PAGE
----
The Australian economy has being doing rather well over the last few years.
Boosted by the dramatic rise of the Chinese economy, which has created an almost insatiable demand for Australia's natural resources, the economy has been transformed.
Overview of the Economy
Australia is a long way away from the UK on the other side of the world and the saying "as different as night and day" is literally true as the UK day is mirrored by the Australian night.
Despite the vast distance between the two countries, there is actually a sense of "foreign familiarity", the feeling that despite being in an obviously foreign place with fierce sunshine, exotic birdsong and strange animals, there is a comforting sense of familiarity and how things work. Close historic and cultural links remain between Australia and the UK.
However, in the last couple of decades, a period of uninterrupted annual growth, low inflation and low unemployment has seen Australia emerge onto the world stage as a significant economic power. Previously, its location on the other side of the world from rich Europe and the United States gave Australia a sense that the world was passing it by.
The economic rise of Asia has comprehensively changed that view. Now Australia has a strategic location on the Pacific rim, located close to the rapidly growing, resource-hungry East Asian tigers, the highly developed Japanese market and, above all, the huge market that is China.
Relationship with China
China's boom, based on a huge supply of cheap labour, has allowed it to out-compete other countries in manufacturing. In combination with a dramatic rise in exports, that has transformed the global economy, there has been an unprecedented surge in domestic investment and infrastructure spending.
This almost insatiable demand for raw materials has, in turn, allowed Australia to undergo an export-led mining boom that has underpinned an unprecedented period of growth. GDP is currently growing around 2.8% a year whilst unemployment remains low by international standards at 5.8%.
Not only has this surge in mining exports (the mining sector is currently around 13% of GDP) transformed the economy, it has insulated Australia from the financial crisis that engulfed practically every other developed country in recent years.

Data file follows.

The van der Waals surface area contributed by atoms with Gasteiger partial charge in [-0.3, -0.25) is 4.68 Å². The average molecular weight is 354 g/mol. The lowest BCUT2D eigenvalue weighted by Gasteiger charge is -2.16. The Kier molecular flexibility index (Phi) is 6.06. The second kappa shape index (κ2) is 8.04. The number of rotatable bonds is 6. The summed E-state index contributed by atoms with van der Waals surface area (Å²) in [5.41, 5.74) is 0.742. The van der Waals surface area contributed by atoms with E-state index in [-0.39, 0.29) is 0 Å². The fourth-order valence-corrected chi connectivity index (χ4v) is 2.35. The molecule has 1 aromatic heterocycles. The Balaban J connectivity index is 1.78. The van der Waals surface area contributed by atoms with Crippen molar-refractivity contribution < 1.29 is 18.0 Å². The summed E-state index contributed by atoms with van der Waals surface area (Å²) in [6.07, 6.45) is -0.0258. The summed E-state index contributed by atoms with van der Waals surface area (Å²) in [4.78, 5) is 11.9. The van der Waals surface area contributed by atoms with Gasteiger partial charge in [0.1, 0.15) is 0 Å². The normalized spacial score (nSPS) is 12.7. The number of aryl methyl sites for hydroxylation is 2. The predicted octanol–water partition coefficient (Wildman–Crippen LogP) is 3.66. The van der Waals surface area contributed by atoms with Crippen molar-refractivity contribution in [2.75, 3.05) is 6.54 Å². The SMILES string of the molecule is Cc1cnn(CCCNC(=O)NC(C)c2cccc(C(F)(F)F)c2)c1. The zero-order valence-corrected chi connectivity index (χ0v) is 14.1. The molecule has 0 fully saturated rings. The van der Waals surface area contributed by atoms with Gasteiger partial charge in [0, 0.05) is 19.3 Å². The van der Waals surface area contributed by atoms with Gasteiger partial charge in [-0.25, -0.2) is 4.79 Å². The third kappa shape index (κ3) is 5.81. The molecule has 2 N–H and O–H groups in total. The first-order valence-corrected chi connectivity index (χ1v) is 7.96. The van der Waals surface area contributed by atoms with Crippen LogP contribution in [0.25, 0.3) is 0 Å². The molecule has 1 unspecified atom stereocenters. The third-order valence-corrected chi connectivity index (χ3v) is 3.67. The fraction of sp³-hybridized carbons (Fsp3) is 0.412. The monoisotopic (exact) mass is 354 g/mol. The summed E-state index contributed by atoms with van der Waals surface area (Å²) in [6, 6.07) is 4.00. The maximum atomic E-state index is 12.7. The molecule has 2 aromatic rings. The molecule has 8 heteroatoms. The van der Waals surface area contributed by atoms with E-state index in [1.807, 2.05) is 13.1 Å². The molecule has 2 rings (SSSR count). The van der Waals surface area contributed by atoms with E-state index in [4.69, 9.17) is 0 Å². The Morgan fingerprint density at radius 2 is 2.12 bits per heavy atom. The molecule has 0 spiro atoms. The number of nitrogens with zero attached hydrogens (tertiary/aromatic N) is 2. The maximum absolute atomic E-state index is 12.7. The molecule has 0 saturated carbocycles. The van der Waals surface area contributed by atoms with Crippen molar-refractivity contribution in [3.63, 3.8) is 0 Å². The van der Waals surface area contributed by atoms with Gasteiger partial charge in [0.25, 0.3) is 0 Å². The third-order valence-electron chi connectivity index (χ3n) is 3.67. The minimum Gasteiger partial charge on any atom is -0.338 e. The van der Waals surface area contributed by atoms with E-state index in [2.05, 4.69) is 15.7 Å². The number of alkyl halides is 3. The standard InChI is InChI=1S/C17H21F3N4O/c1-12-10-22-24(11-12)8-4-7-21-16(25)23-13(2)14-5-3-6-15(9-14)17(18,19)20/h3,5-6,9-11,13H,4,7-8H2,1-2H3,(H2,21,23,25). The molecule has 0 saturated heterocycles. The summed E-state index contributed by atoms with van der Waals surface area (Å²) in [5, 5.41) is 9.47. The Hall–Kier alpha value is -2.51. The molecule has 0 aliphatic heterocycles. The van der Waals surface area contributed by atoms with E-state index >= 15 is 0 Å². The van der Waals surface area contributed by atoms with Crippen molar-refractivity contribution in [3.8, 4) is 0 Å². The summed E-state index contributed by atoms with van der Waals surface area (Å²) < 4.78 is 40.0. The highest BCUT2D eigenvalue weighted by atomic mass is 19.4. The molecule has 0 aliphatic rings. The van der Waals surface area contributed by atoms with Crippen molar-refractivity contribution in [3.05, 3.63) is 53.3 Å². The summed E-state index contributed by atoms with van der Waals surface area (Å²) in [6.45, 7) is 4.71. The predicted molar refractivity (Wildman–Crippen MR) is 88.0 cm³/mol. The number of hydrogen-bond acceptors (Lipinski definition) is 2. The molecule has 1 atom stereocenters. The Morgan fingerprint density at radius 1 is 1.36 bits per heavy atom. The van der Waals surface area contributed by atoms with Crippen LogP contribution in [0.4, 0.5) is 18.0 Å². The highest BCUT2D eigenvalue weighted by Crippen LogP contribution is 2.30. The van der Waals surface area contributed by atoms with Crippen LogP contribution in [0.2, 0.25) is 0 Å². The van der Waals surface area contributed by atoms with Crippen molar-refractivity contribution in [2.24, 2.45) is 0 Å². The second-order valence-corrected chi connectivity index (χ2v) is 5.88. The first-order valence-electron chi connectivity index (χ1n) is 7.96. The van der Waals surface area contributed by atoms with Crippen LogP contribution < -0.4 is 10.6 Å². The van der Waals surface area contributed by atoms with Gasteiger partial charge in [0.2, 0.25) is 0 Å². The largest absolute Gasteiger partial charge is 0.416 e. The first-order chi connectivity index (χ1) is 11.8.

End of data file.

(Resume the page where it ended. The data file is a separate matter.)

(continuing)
Now, with China's economy needing to undertake a structural shift towards greater domestic consumption, many commentators are warning that Australia is potentially vulnerable to a peak in the mining boom that have helped the huge infrastructure and housing development that has taken place in China.
Already the terms of trade (the difference between the price of exports and imports) has turned as demand from China has waned and there is a consensus that Australia needs to refocus on its service and manufacturing exports, sectors that have been the hardest hit by the strength of the Australian dollar which has been buoyed by the mining boom and the consequent strength of the domestic economy.
With low inflation allowing the maintenance of low rates, there is the basis for a successful re-balancing of the economy. The OECD recently recommended that Australia should lower, and reform, taxes, focus on skills and education to help raise productivity and potentially set up a stabilisation fund with some of the revenues from the resources sector.
Whether Australia successfully adapts its economy to the changing economic environment will determine, in large part, if Australia can continue its unprecedented period of economic growth to develop into a truly diversified regional economic superpower.
For a more detailed look at the Australian economy, designed to help you understand how the economy will perform in the future and where the opportunities are for you and your family, why not download our free Expat Guide to the Economy of Australia.
Packed full of information to help you understand and assess how you can prosper in the modern economy of Australia and whether making the move abroad is the right one for you.